Views differ on FCO talks

The success of three days of talks on constitutional reform in the Cayman Islands with five Foreign and Commonwealth officials from the United Kingdom this week were viewed very differently by the two sides of the Legislative Assembly.

While Leader of Government Business Kurt Tibbetts called the meetings very productive, Leader of the Opposition McKeeva Bush said the visit accomplished very little.

Mr. Bush and other members of the Opposition called a press conference on Tuesday to express their displeasure with the outcome of the meetings.

‘The FCO Constitutional Negotiating Team stated that at the meeting with Mr. Tibbetts and his government yesterday that the PPM government was not ready to commence formal negotiations and had not defined a process as to the way forward,’ Mr. Bush said in a prepared statement.

When the FCO team then asked the Opposition about its position on constitutional modernisation, they decided not to respond.

Mr. Bush said the Opposition had thought the FCO team had come on the invitation of the government to restart constitutional dialogue.

‘This would obviously involve some sort of timeline and process as to the way forward,’ Mr. Bush said. ‘Since this is not the case, it would be premature and unwise for the Opposition to be drafted into an undetermined and unspecified process.

‘Therefore until the LGB says to the country and to the Opposition that he is ready, we will not proceed.’

Mr. Bush said the FCO officials responded by saying they understood the Opposition’s position.

The Opposition had been scheduled to meet with the FCO officials for three hours, but in the end only met with them for about an hour.

Mr. Bush said the Opposition used that hour to recount the history and chronology of the most recent constitutional talks, which were called off in early 2004.

Since the government was not prepared to recommence formal negotiations on constitutional modernisation, Mr. Bush wondered about the purpose of the visit.

‘What are they here for?’ he asked.

Mr. Bush said the FCO team said it was not the UK that was pushing for Cayman’s constitutional reform. ‘But then who is pushing it?’ he asked. ‘They came to Cayman. For what?’

When contacted for comment, Mr. Tibbetts said the meetings had gone exactly as planned.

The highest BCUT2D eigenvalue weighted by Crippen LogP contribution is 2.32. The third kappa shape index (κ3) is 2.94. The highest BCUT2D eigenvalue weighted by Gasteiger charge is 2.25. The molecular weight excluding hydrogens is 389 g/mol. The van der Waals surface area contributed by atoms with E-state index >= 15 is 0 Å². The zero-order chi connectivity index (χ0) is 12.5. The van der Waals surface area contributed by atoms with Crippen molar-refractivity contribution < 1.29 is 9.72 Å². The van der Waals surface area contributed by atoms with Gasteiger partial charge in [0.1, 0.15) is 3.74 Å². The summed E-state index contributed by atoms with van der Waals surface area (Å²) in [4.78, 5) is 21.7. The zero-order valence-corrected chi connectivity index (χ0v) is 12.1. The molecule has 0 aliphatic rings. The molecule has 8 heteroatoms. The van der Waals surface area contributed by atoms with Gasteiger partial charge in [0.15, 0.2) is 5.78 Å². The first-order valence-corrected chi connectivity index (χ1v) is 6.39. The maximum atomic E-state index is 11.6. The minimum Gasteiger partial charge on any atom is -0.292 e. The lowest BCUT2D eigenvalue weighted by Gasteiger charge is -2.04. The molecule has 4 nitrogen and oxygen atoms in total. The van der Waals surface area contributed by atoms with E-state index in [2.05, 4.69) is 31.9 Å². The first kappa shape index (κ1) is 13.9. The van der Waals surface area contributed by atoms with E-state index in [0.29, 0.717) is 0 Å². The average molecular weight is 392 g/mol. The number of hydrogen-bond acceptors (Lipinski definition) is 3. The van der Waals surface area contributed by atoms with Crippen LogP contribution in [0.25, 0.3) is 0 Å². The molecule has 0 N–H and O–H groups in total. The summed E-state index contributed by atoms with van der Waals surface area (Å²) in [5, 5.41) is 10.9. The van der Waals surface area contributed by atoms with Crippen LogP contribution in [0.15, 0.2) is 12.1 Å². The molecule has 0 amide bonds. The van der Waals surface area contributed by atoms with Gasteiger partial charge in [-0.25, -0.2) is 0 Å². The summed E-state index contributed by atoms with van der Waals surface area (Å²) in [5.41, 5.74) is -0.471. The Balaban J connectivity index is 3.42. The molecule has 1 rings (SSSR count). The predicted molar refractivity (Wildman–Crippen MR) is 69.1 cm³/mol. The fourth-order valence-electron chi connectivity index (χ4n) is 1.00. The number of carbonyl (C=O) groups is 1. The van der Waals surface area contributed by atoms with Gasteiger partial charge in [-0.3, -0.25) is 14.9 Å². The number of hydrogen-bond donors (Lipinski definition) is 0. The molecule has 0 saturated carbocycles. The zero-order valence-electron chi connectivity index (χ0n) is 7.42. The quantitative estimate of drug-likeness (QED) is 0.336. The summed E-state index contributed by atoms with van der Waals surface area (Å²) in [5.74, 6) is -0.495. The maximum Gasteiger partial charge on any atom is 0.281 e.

‘We agreed generally that London would send a team down for exploratory talks to get the process restarted,’ he said. ‘[The talks] were not to restart negotiations.’

Mr. Tibbetts explained the future process for constitutional modernisation.

‘We can’t recommence negotiations without going back to the public,’ he said, noting that some positions held in the past might have changed over time.

After consultation with the public, Mr. Tibbetts said he would then meet with the Opposition, which he assumed would be consulting with the public as well.

After trying to narrow any differences between the Government’s position and that of the Opposition, Cayman would then tell London it was ready to recommence negotiations, which would most likely lead to a new draft constitution.

Eventually the constitution would go back to the public in the form of a referendum, Mr. Tibbetts said.

Mr. Tibbetts said this week’s talks were about getting the process restarted and making sure both sides were on the same page as to the way forward.

The Government met with the FCO officials all day on Monday, Mr. Tibbett said, and had some wrap-up discussion with them on Wednesday.

‘The meetings were exactly the form and format [the FCO team] expected them to be,’ he said. ‘They were very pleased with the discussions and they said they look forward to us getting back to them [as to when the negotiations can begin].’

Mr. Tibbetts said he did not give the FCO team any timeline as to when the government would be ready to recommence the negotiations, and that the UK did not need any indication of that right now.

‘I did tell them we would be getting back to them on a timely manner, without saying anything specific,’ he said.

Mr. Tibbetts said the PPM was committed to seeing the constitutional modernisation process through to its conclusion.

Mr. Bush

Mr. Tibbetts

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